For example: Legend of the Five Rings (L5R), which I GM, requires a fair number of D10s, so I have a bag of 30 for my own and the players’ use.  (Though I do usually manage to forget something, this year it was extra pencils.)

Let the Players Make Informed Choices, player do not know your style of play and (in some cases) the setting and rules, so do not be afraid to stop the game to explain the situation, risks and rewards to the players.  Start with making sure that the players are able to make an informed choice as to the characters they are playing, for something like Pathfinder Society where they build their own, this is not so much of a problem but when providing pre-generated characters it can be more of a challenge.

For example: Here are the cover sheets to the characters I used for my introductory L5R game, note especially the “Play this character if” section, that all of the advantages, disadvantages and school techniques are defined (so the player does not need to look at the rulebook), and, lastly, there are brief roleplaying hooks for the other characters.  The “Play this character if section” and defining the Ads/DisAds was new for this year and very well received so I highly recommend a similar build for other GMs as it allows the players to find a character they want to play easily and then have to tools to do so immediately.

Let the Players Set the Tone, now, my default mode for games is drama to action movie, trying to move the plot along and playing a fairly serious game.  But at a convention, you need to adapt to what the players are interested in, I start with my default setting and adjust from there.  If people want something light, play up the absurdities of the situation and let fun coincidences happens.  If they want something dark, the brutal combat system of L5R -for example- will help provide that.  Roll with the mood of the table and the game will be better for it.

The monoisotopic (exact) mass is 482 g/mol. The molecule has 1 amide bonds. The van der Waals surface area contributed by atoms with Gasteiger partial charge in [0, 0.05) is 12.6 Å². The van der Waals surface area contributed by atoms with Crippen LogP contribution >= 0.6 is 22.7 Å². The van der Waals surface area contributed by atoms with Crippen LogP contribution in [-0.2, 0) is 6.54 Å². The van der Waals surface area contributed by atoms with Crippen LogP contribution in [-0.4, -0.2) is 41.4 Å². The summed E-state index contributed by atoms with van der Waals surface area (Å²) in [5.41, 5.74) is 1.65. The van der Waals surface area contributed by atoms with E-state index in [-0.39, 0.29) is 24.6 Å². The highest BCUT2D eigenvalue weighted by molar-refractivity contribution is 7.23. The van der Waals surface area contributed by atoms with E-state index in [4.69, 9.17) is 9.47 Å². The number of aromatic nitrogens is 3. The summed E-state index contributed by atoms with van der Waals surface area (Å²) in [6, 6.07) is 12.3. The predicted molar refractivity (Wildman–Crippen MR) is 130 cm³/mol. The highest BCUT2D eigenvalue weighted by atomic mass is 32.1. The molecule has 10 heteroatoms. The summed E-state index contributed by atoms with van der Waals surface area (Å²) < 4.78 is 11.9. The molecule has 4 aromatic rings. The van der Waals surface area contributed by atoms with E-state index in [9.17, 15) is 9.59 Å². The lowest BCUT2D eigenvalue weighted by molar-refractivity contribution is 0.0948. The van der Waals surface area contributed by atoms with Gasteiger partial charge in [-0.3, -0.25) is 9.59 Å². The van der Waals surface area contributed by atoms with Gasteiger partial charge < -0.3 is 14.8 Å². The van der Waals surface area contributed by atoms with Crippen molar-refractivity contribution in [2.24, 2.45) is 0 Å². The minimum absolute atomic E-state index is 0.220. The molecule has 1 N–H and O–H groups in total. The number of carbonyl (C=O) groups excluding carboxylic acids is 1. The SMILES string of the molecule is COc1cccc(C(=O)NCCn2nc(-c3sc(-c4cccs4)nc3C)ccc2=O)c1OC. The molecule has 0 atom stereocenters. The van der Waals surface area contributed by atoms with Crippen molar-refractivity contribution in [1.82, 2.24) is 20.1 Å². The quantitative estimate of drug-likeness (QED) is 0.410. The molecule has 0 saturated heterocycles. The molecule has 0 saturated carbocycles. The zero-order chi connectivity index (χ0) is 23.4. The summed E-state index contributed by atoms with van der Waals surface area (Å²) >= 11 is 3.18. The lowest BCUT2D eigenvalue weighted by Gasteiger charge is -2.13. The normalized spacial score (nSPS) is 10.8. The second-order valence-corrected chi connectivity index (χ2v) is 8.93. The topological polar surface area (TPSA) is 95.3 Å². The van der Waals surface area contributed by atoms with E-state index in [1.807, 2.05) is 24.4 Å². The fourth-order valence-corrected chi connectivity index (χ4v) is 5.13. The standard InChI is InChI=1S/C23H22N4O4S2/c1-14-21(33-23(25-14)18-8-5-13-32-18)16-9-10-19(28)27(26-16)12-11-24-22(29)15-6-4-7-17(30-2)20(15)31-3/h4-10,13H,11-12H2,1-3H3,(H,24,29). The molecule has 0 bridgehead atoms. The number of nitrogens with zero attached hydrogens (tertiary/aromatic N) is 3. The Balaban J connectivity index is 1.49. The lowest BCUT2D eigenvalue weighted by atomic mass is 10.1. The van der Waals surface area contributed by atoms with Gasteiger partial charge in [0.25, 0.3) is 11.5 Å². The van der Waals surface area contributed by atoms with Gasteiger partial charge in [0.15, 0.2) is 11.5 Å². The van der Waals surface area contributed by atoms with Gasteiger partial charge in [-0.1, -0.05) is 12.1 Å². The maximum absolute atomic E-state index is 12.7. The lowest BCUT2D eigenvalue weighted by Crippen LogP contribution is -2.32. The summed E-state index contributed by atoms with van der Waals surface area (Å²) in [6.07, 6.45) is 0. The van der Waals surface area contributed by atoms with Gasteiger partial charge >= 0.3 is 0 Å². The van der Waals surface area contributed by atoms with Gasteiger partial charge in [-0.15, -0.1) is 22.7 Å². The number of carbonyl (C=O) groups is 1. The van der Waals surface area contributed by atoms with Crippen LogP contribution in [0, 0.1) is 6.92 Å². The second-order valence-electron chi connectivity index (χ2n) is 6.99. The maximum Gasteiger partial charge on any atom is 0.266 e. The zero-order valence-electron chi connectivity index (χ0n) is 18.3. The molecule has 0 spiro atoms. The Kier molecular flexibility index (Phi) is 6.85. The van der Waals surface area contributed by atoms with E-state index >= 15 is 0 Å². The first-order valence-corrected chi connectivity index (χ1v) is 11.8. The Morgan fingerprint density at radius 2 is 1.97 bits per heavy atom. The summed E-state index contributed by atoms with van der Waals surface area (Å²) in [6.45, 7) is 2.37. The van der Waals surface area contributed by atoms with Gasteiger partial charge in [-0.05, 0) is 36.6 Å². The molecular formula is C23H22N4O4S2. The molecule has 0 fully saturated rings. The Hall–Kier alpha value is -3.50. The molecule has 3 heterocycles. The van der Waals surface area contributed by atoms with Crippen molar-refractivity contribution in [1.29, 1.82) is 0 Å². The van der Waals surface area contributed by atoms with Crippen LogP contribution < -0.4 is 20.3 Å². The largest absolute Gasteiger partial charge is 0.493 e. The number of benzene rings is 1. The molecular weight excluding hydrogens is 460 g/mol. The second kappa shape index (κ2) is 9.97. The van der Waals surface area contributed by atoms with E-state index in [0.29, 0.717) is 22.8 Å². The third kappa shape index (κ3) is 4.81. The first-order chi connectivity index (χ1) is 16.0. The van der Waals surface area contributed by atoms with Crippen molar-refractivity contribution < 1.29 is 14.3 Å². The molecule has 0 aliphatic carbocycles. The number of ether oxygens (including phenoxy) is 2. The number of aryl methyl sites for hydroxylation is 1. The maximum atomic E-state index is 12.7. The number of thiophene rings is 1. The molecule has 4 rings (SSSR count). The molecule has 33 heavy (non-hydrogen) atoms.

Be sure that you have eaten before hand and have drinks to hand, being hungry will throw you off your game, so eat, and not being hydrated will be rough on your body and your voice (which you will be using, a lot, as a GM at GenCon, as it gets noisy), so have water or other drinkable to hand.  Throat drops can also be helpful.

Well, those are the big things that I have learned and that I think have made my games pretty successful over the years.  I hope they prove helpful to you as well.

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My ‘What are you good at’ GM Challenge

29 May, 2015

From the devious mind of Barking Alien comes the ‘What are you good at’ GM Challenge.  It is pretty simple, five systems/genres you do well, three you do not, five GM skills you excel at and three that need improvement.  For me:

What genres, settings, or games in general do you GM best? Which ones do you think you totally rock?

  1. Traditional (as in D&Desque) Fantasy, fantasy is a good standby and the central pillar of my gaming experience, by now I am pretty good at juggling the needs of it as a genre.
  2. Silver Age Superheroes, when heroes were heroes and villains had themes (“Not this day, Comet Master!“).
  3. Cyberpunk/Shadowrun, the dark future is a surprisingly fun place to play games.
  4. Legend of the Five Rings, the Empire of Rokugan has always proven to be a good place to run games.  Everyone likes magical samurai, right?
  5. Action/Adventure, as a general rule, this is my strength.

Which games could you use to work on? That is, if your group wants to play one of these games, you yourself would probably recommend a different GM.

  1. Politics, I have real trouble tracking the vast number of NPCs and plots required for a really solid political game.
  2. Horror, never sure how to get player buy in for this.
  3. Comedy, while I have run games with lots of humor, a pure comedy game I suspect would collapse with me as a GM.

What elements of Gamemastering do you do best? What aspects do you nail more often than not?

  1. Flexibility, I can adapt quickly to whatever craziness the players throw at me.
  2. Making Players Awesome, I want everyone to be awesome!  So, letting players and their be cool is what it is about.
  3. Imagination, I like to think that I present an exciting and interesting world.
  4. Action/Adventure (again!), presenting high action really does seem to be one of my strong suites.
  5. NPCs that help without getting in the way, this is a skill that took me sometime to learn as a GM but I think I have it down now.

Which elements are still a work in progress? Name some things that you don’t do as well as you’d like.

  1. Organization/Note-taking, not as careful or as complete as I should be on either of these (linked) GM duties.